State officials told members of the legislature's Government Oversight Committee Friday that improvements to the child protective system are underway. The panel held a public hearing on the latest report following the abuse deaths of two girls last winter, which details a number of concerns raised by caseworkers. Some lawmakers and citizens say they want more to be done, and soon.
According to the report, the top concerns reported include large caseloads and a shortage of foster placements, which means caseworkers often spend hours or days with children in hotels and emergency rooms. Child protective workers are also frustrated that changes in protective services were made without their input in the wake of the deaths of two girls.
The new commissioner of Maine's Department of Health and Human Services, Jeanne Lambrew, assured the Government Oversight Committee that staff feedback is now considered.
"Their perspective and ideas for improvement are vital to ensuring that the recommendations we implement are grounded in the day to day realities of this challenging work," Lambrew says.
Lambrew says some improvements are underway, such as a hiring-campaign that is filled more than 100 vacancies. A new Background Check Unit is being piloted to help caseworkers make assessments of individuals. Another pilot program, due to roll out this summer, would provide more parent coaching during home visits.
And, Lambrew says, the 20-year-old computer system that tracks child welfare cases will get an upgrade.
"We expect to publish a Request for Proposal, or RFP, this summer," she says.
But that timeline does not sit well with Democratic State Senator Nate Libby.
"We appropriated $8 million last fall for this new system, and we're at March now,” Libby says. “And what we're hearing is an RFP is not going out till the summer. Bids are not going to come back until some months later. Procurement is not going to happen for some months later. There's a sense of urgency among the folks on this committee who've been hearing about these problems for almost a year now. I think we'd like to see that timeline expedited."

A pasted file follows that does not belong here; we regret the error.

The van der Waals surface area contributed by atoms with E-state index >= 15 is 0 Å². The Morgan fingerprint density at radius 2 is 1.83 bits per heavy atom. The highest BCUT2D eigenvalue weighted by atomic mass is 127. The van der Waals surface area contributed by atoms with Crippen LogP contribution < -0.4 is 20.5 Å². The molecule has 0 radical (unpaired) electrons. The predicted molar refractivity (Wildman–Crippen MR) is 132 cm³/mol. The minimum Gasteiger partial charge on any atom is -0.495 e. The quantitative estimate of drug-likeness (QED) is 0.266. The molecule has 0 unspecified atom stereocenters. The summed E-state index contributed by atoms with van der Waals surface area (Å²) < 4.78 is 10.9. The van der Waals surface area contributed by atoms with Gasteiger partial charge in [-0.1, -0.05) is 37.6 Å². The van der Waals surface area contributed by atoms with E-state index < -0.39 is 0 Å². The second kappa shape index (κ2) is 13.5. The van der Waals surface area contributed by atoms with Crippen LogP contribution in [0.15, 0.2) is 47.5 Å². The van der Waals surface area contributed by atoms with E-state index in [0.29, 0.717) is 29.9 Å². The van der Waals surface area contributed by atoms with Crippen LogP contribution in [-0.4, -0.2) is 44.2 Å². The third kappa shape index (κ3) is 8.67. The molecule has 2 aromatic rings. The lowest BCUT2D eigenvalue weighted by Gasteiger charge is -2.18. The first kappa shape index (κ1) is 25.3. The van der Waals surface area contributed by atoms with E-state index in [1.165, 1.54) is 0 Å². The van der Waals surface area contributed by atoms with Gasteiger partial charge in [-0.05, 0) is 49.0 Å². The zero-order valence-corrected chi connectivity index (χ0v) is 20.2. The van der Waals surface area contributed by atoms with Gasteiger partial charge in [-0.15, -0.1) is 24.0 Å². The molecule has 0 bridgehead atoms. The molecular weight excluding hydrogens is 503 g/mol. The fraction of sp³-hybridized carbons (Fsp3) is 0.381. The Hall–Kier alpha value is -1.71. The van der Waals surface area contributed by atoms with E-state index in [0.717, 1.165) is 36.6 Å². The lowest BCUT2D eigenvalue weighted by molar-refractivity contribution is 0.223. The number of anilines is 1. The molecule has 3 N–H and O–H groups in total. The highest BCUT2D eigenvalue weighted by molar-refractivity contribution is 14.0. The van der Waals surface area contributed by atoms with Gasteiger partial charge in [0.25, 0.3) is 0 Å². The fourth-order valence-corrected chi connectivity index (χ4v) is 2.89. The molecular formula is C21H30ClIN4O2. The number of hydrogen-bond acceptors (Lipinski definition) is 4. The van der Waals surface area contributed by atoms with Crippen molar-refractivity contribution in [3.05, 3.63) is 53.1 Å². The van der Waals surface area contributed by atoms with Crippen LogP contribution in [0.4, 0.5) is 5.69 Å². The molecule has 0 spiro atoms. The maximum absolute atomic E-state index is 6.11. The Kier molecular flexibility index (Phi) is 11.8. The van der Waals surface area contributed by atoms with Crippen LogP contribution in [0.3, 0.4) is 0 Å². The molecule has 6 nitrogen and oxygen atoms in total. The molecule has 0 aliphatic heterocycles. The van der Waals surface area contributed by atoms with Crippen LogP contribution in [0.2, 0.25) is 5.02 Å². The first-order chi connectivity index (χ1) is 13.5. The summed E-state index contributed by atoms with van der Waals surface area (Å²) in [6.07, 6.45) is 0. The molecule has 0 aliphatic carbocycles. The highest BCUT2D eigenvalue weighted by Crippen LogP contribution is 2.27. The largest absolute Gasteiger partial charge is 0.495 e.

Some foster parents testified at the hearing that despite changes and new leadership at DHHS, their concerns about children’s safety have not been allayed. The state's system to protect children is under intense scrutiny following the abuse deaths of four-year-old Kendall Chick and 10-year-old Marissa Kennedy.
Former caseworker Shawn Yardley, now a board member of the Maine Children's Alliance, says the problems in child protective services go back decades.
"One of the things I often said when I was doing the work was that I wasn't surprised that children die. I was surprised that more didn't,” Yardley says.
Yardley says funding to support child protective services tends to wax and wane depending on when a tragedy strikes. He urged lawmakers to ensure stable funding for the long term.
Others at the hearing said the state is overlooking readily available solutions for children who need placement in other homes. Some advocated for more support for what's called “kinship care,” in which a child is placed with a relative.
Chris Bicknell says he doesn't understand why the temporary housing for teens he oversees at New Beginnings in Lewiston isn't used more frequently or expanded.
"If there were three or four small, residential, congregate care programs across the state that could house young people who are waiting for foster placement that were staffed and had programming that helped these young people prepare for moving on into adulthood, that would be an amazing option for young people," Bicknell says.
Commissioner Lambrew told the Committee that she's combing through the dozens of recommendations made in several reports to improve child protective services. The Committee asked her to return when she's finished to brief lawmakers on the next actions they should take.